Freedom fighter Field Marshal Muthoni Kirima takes final bow

Field Marshal Muthoni Wa Kirima (seated left) with former First Lady Mama Ngina Kenyatta after she shaved her dreadlocks. [John Muchucha, Standard]

One of Kenya’s prominent female figures in the liberation struggle, Field Marshal Muthoni Kirima, has passed away. Museum records show that Muthoni was born in 1930 as Muthoni Whihuini in Nairutia village, Nyeri County.

Former Nyeri Museum Curator Anthony Maina, who is currently in charge of the Murang’a museum, said she was named after her grandfather, foreshadowing her future as a woman breaking barriers in a male-dominated world.

Muthoni embraced Christianity during her childhood and learned about the new faith at missionaries’ tents alongside other children.

However, a distressing encounter at a settler’s farm, marked by racist altercations that included verbal and physical violence against Kikuyu men and sexual violence against Kikuyu women, changed her path.

This experience strengthened her determination to enter the forest and join the fight for her kinsmen’s liberation in 1948.

Joseph Macharia Mwangi, a Mau Mau war veteran known as General Kihithuki, who fought alongside Muthoni, confirmed her involvement with the Kenya Land and Freedom Army (KLFA), which led to the Mau Mau uprising in the Aberdare Forest.

Muthoni fought alongside notable freedom fighters like Field Marshal Dedan Kimathi and General Mirugi Mathenge.

“Muthoni was nicknamed ‘Nyona wa Thonjo’ meaning weaver bird, by Kimathi himself for her ability to get out of any situation,” said Macharia.

She achieved the unique distinction of becoming the only woman to hold the title of Field Marshal in the Mau Mau struggle.

Her primary responsibility was leading raids on farms to procure food and livestock for the forest fighters.

Muthoni remained in the forest until the very end, surrendering to the independence government in 1963. President Jomo Kenyatta personally sent a vehicle to pick her up along with less than 20 other fighters from the forest before her public surrender at Ruringu Stadium in Nyeri.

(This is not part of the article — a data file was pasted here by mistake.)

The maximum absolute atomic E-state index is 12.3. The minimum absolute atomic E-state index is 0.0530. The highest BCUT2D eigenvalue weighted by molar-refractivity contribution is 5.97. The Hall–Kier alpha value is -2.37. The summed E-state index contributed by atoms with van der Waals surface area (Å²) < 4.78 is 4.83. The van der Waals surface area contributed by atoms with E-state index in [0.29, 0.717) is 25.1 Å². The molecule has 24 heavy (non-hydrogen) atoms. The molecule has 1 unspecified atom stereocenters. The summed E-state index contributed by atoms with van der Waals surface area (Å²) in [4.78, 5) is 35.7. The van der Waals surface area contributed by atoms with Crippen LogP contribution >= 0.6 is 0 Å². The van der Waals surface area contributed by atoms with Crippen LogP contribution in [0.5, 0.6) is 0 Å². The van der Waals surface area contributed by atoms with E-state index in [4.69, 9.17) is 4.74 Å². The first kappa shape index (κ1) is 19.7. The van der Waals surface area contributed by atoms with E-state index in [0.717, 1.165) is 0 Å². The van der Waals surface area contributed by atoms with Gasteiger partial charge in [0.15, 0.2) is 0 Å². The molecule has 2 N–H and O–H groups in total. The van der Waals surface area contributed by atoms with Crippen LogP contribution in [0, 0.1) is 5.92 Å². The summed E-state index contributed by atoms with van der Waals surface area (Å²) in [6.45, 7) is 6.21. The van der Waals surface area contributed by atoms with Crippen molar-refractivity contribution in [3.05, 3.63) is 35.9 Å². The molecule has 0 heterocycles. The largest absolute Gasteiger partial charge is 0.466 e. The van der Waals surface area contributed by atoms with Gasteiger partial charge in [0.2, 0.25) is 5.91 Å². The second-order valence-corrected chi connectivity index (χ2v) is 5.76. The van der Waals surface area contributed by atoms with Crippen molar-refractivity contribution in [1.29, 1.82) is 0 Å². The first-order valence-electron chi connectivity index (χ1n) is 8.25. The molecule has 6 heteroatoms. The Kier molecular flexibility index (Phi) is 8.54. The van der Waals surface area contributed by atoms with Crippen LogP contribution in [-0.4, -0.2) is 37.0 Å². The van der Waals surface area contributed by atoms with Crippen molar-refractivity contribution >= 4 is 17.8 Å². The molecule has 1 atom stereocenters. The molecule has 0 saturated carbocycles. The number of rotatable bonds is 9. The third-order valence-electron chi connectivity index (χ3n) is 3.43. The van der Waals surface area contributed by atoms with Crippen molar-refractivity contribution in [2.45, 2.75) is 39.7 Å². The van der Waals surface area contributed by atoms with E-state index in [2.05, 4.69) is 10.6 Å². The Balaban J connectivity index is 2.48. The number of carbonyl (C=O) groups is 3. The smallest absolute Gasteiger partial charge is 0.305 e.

Fearless fighter

Macharia described Muthoni as a fearless fighter with exceptional forest navigation skills and marksmanship.

However, he declined to discuss how she earned the title of Field Marshal.

After her surrender, Muthoni led an active life both in entrepreneurship and politics. She was nominated to the defunct County Council of Nyeri, setting an example for other nominated women in politics and actively participating in local politics.

She served alongside former nominated councillor Sheikh Uledi Majjid who eulogised her with kind words.

“In Field Marshal Muthoni wa Kirima’s demise, I have lost a close friend, colleague and confidante,” Uledi said.

He recalled how she told her colleagues stories of forest escapades, including leading night raids, stealing supplies, and gathering intelligence.

“I learnt a lot about the independence struggle from her during our stint in politics and as residents of Nyeri. We struck up a friendship where I asked her to teach me Kikuyu while I offered to teach her Swahili,” he said.

Uledi added that Muthoni always preached peace and coexistence among the councillors, and asked them to do the same.

Muthoni’s influence extended to the formation of the Former Councillors Association of Kenya, which aimed to support the welfare of past county and municipal leaders.

Maina described Muthoni as one of the two esteemed daughters of Nyeri, the other being the late Nobel Laureate Wangari Mathai. “Nyina wa Thonjo was among those who were in the forest for the longest period, having joined the liberation struggle in 1952 and surrendered in 1963 together with her husband,” he said.

Maina said Muthoni was a valiant warrior who was never captured, but led the struggle from the front.

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